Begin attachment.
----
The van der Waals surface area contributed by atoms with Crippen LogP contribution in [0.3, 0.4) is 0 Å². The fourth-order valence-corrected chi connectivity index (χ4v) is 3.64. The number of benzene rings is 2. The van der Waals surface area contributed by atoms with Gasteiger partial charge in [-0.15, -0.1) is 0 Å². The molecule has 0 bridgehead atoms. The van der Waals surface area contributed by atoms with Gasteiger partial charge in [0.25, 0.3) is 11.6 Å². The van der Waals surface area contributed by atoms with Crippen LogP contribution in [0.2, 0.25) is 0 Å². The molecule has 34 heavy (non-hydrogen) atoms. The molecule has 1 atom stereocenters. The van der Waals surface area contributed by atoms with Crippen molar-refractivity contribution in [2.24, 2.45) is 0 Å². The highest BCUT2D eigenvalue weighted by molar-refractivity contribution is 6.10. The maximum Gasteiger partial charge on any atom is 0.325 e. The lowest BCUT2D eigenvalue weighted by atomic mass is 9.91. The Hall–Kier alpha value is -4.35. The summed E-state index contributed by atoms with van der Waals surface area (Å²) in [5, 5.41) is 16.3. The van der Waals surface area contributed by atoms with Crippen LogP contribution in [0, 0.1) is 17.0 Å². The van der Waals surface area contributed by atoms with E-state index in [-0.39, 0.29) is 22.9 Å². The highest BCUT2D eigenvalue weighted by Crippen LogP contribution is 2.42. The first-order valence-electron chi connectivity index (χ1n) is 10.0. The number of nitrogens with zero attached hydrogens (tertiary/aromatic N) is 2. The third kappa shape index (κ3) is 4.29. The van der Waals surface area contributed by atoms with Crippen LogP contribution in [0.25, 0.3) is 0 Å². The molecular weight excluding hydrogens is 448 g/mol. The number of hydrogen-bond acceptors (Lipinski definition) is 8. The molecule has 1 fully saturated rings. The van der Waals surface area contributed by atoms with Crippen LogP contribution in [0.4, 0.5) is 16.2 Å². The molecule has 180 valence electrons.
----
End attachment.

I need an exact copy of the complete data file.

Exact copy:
The van der Waals surface area contributed by atoms with Crippen LogP contribution in [0.3, 0.4) is 0 Å². The fourth-order valence-corrected chi connectivity index (χ4v) is 3.64. The number of benzene rings is 2. The van der Waals surface area contributed by atoms with Gasteiger partial charge in [-0.15, -0.1) is 0 Å². The molecule has 0 bridgehead atoms. The van der Waals surface area contributed by atoms with Gasteiger partial charge in [0.25, 0.3) is 11.6 Å². The van der Waals surface area contributed by atoms with Crippen LogP contribution in [0.2, 0.25) is 0 Å². The molecule has 34 heavy (non-hydrogen) atoms. The molecule has 1 atom stereocenters. The van der Waals surface area contributed by atoms with Crippen molar-refractivity contribution in [2.24, 2.45) is 0 Å². The highest BCUT2D eigenvalue weighted by molar-refractivity contribution is 6.10. The maximum Gasteiger partial charge on any atom is 0.325 e. The lowest BCUT2D eigenvalue weighted by atomic mass is 9.91. The Hall–Kier alpha value is -4.35. The summed E-state index contributed by atoms with van der Waals surface area (Å²) in [5, 5.41) is 16.3. The van der Waals surface area contributed by atoms with Crippen LogP contribution in [0, 0.1) is 17.0 Å². The van der Waals surface area contributed by atoms with E-state index in [-0.39, 0.29) is 22.9 Å². The highest BCUT2D eigenvalue weighted by Crippen LogP contribution is 2.42. The first-order valence-electron chi connectivity index (χ1n) is 10.0. The number of nitrogens with zero attached hydrogens (tertiary/aromatic N) is 2. The third kappa shape index (κ3) is 4.29. The van der Waals surface area contributed by atoms with Crippen LogP contribution in [0.25, 0.3) is 0 Å². The molecular weight excluding hydrogens is 448 g/mol. The number of hydrogen-bond acceptors (Lipinski definition) is 8. The molecule has 1 fully saturated rings. The van der Waals surface area contributed by atoms with Crippen LogP contribution in [0.4, 0.5) is 16.2 Å². The molecule has 180 valence electrons.